Next to cockroaches and bed bugs, fleas are the most resilient and prolific of insects. Thriving in warm, humid conditions, fleas need one thing to survive–blood. Fleas also require victims with fairly dense body hair so they can cling to strands of hair, crawl down to skin surfaces and begin feeding. Fur also protects them from being easily scratched or bitten off the skin by dogs, cats, and other hairy mammals.
Fleas are dark brown and have flat bodies that allow them to scramble quickly through a dog’s fur. Strong, grasping claws further enable them to hang on to hair strands. Although fleas do not have wings, their jumping abilities are astounding. With hinged hind legs perfectly designed for jumping, fleas can leap distances more than 40 times their tiny body length, which is why one dog with fleas can give another dog without fleas a flea infestation within minutes of contact with each other.
Ensuring canines are flea-free is vital to their health and well-being. Fleas are known vectors of numerous bacterial and viral diseases. They also transmit tapeworms that attach themselves to a dog’s small intestine and feed off the nutrients passing through the intestine. Although canine tapeworms do not generally cause serious health problems, they will cause dogs to “scoot” their rumps across the floor to relieve irritation and itching. Alternately, puppies with tapeworms will suffer health issues such as anemia, reduced growth, and vomiting.
One word–chemicals! Many canines are allergic to flea repellents found in flea collars, flea shampoos, flea dips and flea medications that introduce substances in the dog’s bloodstream for killing fleas when they bite. One such flea-killing chemical is called imidacloprid, an active ingredient that may promote thyroid lesions, increase cholesterol and induce liver toxicity in dogs. Imidacloprid is a neurotoxin that works to kill fleas by paralyzing muscles involved in breathing.
“Spot-on” flea preventatives contain pyrethroids or plant-based insecticides that may cause respiratory problems, blisters and body itching. Pyrethroids are also carcinogenic and have been shown to damage the thyroid gland and cause chromosomal abnormalities in mice.
Instead of worrying about possible side effects of chemical-based flea preventatives for canines, play it safe and healthy with these effective and affordable home remedies for getting rid of fleas.
To rid your home of fleas, fill a plate with water, add about two teaspoons of dish soap to the water and put a lit tea candle on the plate. Fleas, like most other insects, are attracted to illumination. The liquid soap will trap and suffocate fleas jumping onto the plate to get closer to the light. Place two or three plates in larger rooms, especially if they are carpeted.
Rosemary is a versatile herb used for both medicinal and cooking purposes. To stop fleas from attacking your canine, place two or three drops of rosemary oil just above his collar. Make sure the oil reaches his skin by parting his fur if necessary. You can also make a rosemary flea dip by mixing equal parts of rosemary powder and water. Create rosemary flea powder for canines by combining rosemary powder with peppermint, wormwood, and fennel powder.
To help rid your home of fleas, mix 1/2 gallon of water with one gallon of white vinegar, eight ounces of witch hazel and 16 ounces of lemon juice in a large spray bottle. Vacuum carpets before spraying to eliminate as many fleas possible. Vinegar flea spray can also be sprayed on furniture to kill fleas.
This solution can be sprayed directly on canines. Mix one cup of apple cider vinegar, one ounce of Castile soap and one quart of warm water. Diluting apple cider vinegar removes the strong smell but does not reduce its effectiveness for killing fleas. You can add a few drops of cedar oil or lavender to make the smell more pleasant. If your canine has dry skin, add one ounce of aloe vera to the solution to help further repel fleas and keep his skin moisturized.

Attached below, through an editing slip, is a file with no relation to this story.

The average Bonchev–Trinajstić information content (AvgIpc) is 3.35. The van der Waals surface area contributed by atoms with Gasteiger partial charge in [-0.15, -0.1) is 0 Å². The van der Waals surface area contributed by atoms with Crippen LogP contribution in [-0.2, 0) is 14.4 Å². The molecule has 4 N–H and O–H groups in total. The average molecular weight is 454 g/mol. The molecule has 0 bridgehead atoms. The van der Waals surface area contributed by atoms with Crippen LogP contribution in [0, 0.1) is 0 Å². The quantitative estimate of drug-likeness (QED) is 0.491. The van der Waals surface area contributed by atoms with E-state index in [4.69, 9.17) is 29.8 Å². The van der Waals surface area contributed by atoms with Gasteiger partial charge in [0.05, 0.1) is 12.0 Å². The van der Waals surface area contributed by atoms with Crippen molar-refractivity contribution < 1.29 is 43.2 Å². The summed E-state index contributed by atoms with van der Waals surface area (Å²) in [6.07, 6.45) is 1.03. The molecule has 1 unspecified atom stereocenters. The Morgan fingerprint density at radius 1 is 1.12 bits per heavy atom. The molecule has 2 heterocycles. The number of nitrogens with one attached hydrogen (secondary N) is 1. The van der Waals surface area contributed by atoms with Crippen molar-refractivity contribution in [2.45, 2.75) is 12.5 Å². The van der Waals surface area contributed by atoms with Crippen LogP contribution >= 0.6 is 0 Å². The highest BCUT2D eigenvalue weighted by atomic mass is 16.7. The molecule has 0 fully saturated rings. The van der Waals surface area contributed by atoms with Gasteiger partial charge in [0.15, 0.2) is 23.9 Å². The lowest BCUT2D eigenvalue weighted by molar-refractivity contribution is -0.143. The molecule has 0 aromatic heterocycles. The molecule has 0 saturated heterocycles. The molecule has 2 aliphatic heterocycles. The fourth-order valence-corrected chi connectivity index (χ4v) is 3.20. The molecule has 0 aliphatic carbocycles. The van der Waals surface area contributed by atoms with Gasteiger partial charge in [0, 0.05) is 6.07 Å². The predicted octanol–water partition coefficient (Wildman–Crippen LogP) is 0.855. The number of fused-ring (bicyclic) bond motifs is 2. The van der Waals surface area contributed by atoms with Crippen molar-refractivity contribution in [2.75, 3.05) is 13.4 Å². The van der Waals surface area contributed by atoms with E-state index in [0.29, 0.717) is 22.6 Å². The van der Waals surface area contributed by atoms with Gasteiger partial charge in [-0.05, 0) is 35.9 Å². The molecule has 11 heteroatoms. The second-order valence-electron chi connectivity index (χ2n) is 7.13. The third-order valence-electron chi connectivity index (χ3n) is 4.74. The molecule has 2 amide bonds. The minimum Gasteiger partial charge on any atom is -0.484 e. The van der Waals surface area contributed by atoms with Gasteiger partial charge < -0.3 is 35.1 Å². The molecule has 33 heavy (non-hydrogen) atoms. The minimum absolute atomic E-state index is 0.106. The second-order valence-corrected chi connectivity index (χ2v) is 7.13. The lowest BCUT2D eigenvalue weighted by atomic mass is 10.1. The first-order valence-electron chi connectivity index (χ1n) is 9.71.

Another natural flea repellent safe for use on canines is lemon flea spray. Just add six or seven lemon slices to a handful of chopped rosemary leaves. Boil four cups of water, pour the boiling water over the lemon slices and rosemary leaves. Next, add several drops of geranium oil and let the solution sit for eight hours. Strain the solution before pouring into a spray bottle. You can use this fragrant flea repellent on your carpets and furniture as well as your canine.
Streaming grasses belonging to the Cymbopogon nardus family produces citronella oil, a natural insect repellent classified by the EPA as a non-toxic biopesticide. Found in many insect repelling lotions, candles and flea collars, citronella also has antifungal properties and helps heal mosquito, flea, ant and other insect bites. To make citronella flea spray, mix 15 drops of citronella oil, 10 drops lemongrass oil, 10 drops tea oil and five or six drops of geranium oil to a 1/2 gallon of warm water. Make sure to rub the spray into your dog’s fur so that the solution reaches his skin.
Keep your dog flea-free by mixing three or four drops of cedar or lavender oil with two teaspoons of water and saturating your dog’s fabric collar with the solution. You can also place drops of diluted cedar or lavender oil on a bandanna and tie the bandanna around your dog’s neck. Essential oils like lavender and cedar are safe to use on puppies. Reapply the solution once every five days for effective flea control.
Plant and cultivate pennyroyal herbs in gardens or flower beds to repel fleas. Place a drop or two of pennyroyal essential oil on your dog’s collar to stop fleas from infesting your dog. Dried pennyroyal flowers and leaves can be crushed, placed in a dry tea bag (remove tea first) and attached to your dog’s collar.
Borate and Botanic dust are both effective and safe natural pesticides that can be used around pets and humans. In addition, borate dust (sodium borate) will continue killing fleas as long as it remains dry. Mix equal parts of borate dust and Botanic dust together and sprinkle over areas you know are flea infested to kill fleas and stop fleas from reproducing. Do not put borate or Botanic dust directly on pets. It could cause skin or respiratory irritation.
Something in yeast paralyzes and kills fleas. Sprinkle yeast over your canine’s body and ruffle his fur to allow yeast to reach the skin. You can also make a flea spray using yeast. Extract juice from a fresh lemon, add two tablespoons of water, one tablespoon of yeast and boil. After the mixture cools, just pour it in a spray bottle and spray your canine.